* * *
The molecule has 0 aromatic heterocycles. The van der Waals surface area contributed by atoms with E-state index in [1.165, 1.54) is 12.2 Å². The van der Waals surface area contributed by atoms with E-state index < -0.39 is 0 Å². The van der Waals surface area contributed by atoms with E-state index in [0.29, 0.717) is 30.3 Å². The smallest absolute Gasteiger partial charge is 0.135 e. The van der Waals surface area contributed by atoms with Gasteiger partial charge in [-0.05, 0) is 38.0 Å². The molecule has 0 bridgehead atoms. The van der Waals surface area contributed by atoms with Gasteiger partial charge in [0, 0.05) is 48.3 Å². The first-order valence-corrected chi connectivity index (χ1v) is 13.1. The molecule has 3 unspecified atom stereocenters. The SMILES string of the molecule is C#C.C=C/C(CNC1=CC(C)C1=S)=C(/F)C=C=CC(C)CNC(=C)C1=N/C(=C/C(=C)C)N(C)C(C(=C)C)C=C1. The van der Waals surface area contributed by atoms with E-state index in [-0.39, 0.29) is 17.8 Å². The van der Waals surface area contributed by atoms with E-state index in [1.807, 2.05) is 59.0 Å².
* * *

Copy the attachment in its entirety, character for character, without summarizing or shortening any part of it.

The molecule has 0 aromatic heterocycles. The van der Waals surface area contributed by atoms with E-state index in [1.165, 1.54) is 12.2 Å². The van der Waals surface area contributed by atoms with E-state index < -0.39 is 0 Å². The van der Waals surface area contributed by atoms with E-state index in [0.29, 0.717) is 30.3 Å². The smallest absolute Gasteiger partial charge is 0.135 e. The van der Waals surface area contributed by atoms with Gasteiger partial charge in [-0.05, 0) is 38.0 Å². The molecule has 0 bridgehead atoms. The van der Waals surface area contributed by atoms with Gasteiger partial charge in [0, 0.05) is 48.3 Å². The first-order valence-corrected chi connectivity index (χ1v) is 13.1. The molecule has 3 unspecified atom stereocenters. The SMILES string of the molecule is C#C.C=C/C(CNC1=CC(C)C1=S)=C(/F)C=C=CC(C)CNC(=C)C1=N/C(=C/C(=C)C)N(C)C(C(=C)C)C=C1. The van der Waals surface area contributed by atoms with E-state index in [-0.39, 0.29) is 17.8 Å². The van der Waals surface area contributed by atoms with E-state index in [1.807, 2.05) is 59.0 Å².